8. ^ Carr, The Interregnum, pg. 157.
  9. ^ Carr, The Interregnum, pp. 204-205.
  10. ^ a b Carr, The Interregnum, pg. 206.
  11. ^ Carr, The Interregnum, pg. 207.
  12. ^ Cited in Carr, The Intrregnum, pp. 207-208.
  13. ^ Carr, The Interregnum, pg. 211.
  14. ^ Carr, The Interregnum, pg. 212.
  15. ^ Carr, The Interregum, pp. 212-213.
  16. ^ Robert J. Alexander, The Right Opposition: The Lovestoneites and the International Communist Opposition of the 1930s. Westport, CT: Greenwood Press, 1981; pg. 135.
  17. ^ a b Alexander, The Right Opposition, pg. 136.
  18. ^ The gathering was to be held on December 30, 1928.
  19. ^ Alexander, The Right Opposition, pg. 140.
  20. ^ a b M.N. Roy in The Revolutionary Age [New York], December 1, 1929, pg. 16; cited in Alexander, The Right Opposition," pg. 140.
  21. ^ a b c Alexander, The Right Opposition, pg. 141.
  22. ^ Statement in Rote Fahne (Red Flag), official organ of the KPD, October 16, 1931, cited in Alexander, The Right Opposition," pg. 142.
  23. ^ Alexander, The Right Opposition," pg. 143.
  24. ^ Isaac Deutscher, "Record of a Conversation with Heinrich Brandler, February 15, 1948," New Left Review no. 105 (September–October 1977).

Works[edit]

  • Justiz und Rechtswesen: 2 Berichte aus Rußland. (Justice and Law: Two Reports from Russia.) Chemnitz: Der Kämpfer, n.d. [1919].
  • Durch die Räte zur Einheit der Arbeiterklasse und zum Kommunismus. (Through the Councils to the Unity of the Working Class and to Communism.) Chemnitz: Der Kämpfer, n.d. [1919].
  • Zur Geschichte und Tätigkeit der Sowjets in Rußland : aus dem Volkskalender der Petrograder Sowjets 1919. (On the History and Activities of the Soviets in Russia: From the People's Calendar of the Petrograd Soviets, 1919.) Berlin: Rote Fahne, 1919.
  • Revolutionierung oder Verfall des Deutschen Bauarbeiterverbandes. (Revolutionization or Decline for the German Construction Workers' Union) Chemnitz: Deutscher Bauarbeiterverb., 1920.
  • Rede : gehalten auf dem 1. Kongress der Betriebsräte der Gewerkschaften Deutschlands. (Speech: On the First Congress of Factory Councils of the Trade Unions of Germany.) Leipzig : Franke, 1920.
  • Wer soll die Kriegsrechnung bezahlen? (Who Should Pay the War Bill?) Leipzig: Franke, 1920.
  • Die Lehren des Kapp-Putsches. (The Lessons of the Kapp Putsch.) Leipzig: Franke, 1920.
  • Die aktion gegen Kapp-putsch in Westsachsen. (The Action against the Kapp Putsch in West Saxony.) Berlin: Berliner buch- und kunstdruckerei, 1920.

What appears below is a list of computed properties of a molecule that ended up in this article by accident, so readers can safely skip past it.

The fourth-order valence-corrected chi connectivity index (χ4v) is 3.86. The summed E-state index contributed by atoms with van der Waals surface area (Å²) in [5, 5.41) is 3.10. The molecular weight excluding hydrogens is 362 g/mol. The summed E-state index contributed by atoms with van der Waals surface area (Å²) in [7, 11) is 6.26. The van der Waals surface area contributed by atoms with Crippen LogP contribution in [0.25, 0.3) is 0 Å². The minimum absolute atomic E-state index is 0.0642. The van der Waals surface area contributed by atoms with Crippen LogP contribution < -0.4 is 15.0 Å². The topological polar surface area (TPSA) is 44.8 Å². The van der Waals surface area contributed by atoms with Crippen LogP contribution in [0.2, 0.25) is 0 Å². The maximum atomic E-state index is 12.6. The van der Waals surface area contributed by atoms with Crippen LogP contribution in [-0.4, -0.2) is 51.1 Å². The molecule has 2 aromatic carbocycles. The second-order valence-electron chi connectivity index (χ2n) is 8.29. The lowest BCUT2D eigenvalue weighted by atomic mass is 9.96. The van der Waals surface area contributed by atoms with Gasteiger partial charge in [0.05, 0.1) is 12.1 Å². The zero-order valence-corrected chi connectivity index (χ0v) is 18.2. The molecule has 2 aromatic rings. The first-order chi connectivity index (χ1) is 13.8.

• Betriebsräte und politische Arbeiterräte: nebst Anhang Leitsätze über die Aufgaben der Betriebsräte, Organisation der Betriebsräte und Leitsätze für die politischen Arbeiterräte: Rede des Genossen Brandler auf dem 5. Parteitag der KPD (Spartakusbund) in Berlin, am 2. November 1920. (Factory Council and Political Workers' Council: Together with Supplemental Guidelines on the Tasks of the Factory Council and Guidelines for the Political Workers Council: Speech of Comrade Brandler to the 5th Party Congress of the KPD (Spartacusbund) in Berlin, November 2, 1920.) Berlin: Spartakusbund, 1920.
  • Gewerkschaften und Betriebsräte: Referat des Genossen Brandler auf dem Vereinigungsparteitag im Dezember 1920 in Berlin. (Unions and Factory Councils: Report of Comrade Brandler at the Unification Congress of December 1920 in Berlin.) Berlin: Vereinigte Kommunistische Partei Deutschlands, 1920.
  • Der Hochverrats-Prozeß gegen Heinrich Brandler vor dem außerordentlichen Gericht am 6. Juni 1921 in Berlin. (The Treason Trial of Heinrich Brandler before the Extraordinary Court), June 6, 1921 in Berlin.) Leipzig: Franke, 1921.
  • War die Märzaktion ein Bakunisten-Putsch? (Was the March Action a Bakunist Putsch?) Leipzig: Franke, 1921.
  • Gewerkschaften und Genossenschaften. (Unions and Cooperatives.) With Otto Schröder. Friedrichshagen: Allgemeiner Genossenschaftsverlag, 1924.
  • Der Hessen-Streik und seine Lehren: die Aufgaben der klassenbewussten Gewerkschafter. (The Hesse Strike and Its Lessons: The Role of the Class-Conscious Trade Unionist.) Stuttgart : Bergmann, 1951.
  • Zur weltpolitischen Lage : Artikel aus der Arbeiterpolitik, Jahrgänge von 1965 bis 1967. (On the International Situation: Articles from Arbeiterpolitik, from the Years 1965 to 1967.) Bremen: Gruppe Arbeiterpolitik, n.d. [c. 1967?].
  • Unabhängige Kommunisten: der Briefwechsel zwischen Heinrich Brandler und Isaac Deutscher, 1949 bis 1967. (Independent Communists: The Correspondence between Heinrich Brandler and Isaac Deutscher, 1949–1967). With Isaac Deutscher. Berlin: Colloquium-Verlag, 1981.
  • Die Sowjetunion und die sozialistische Revolution: 1950. (The Soviet Union and the Socialist Revolution: 1950.) Bremen: Gruppe Arbeiterpolitik, 1982.

See also[edit]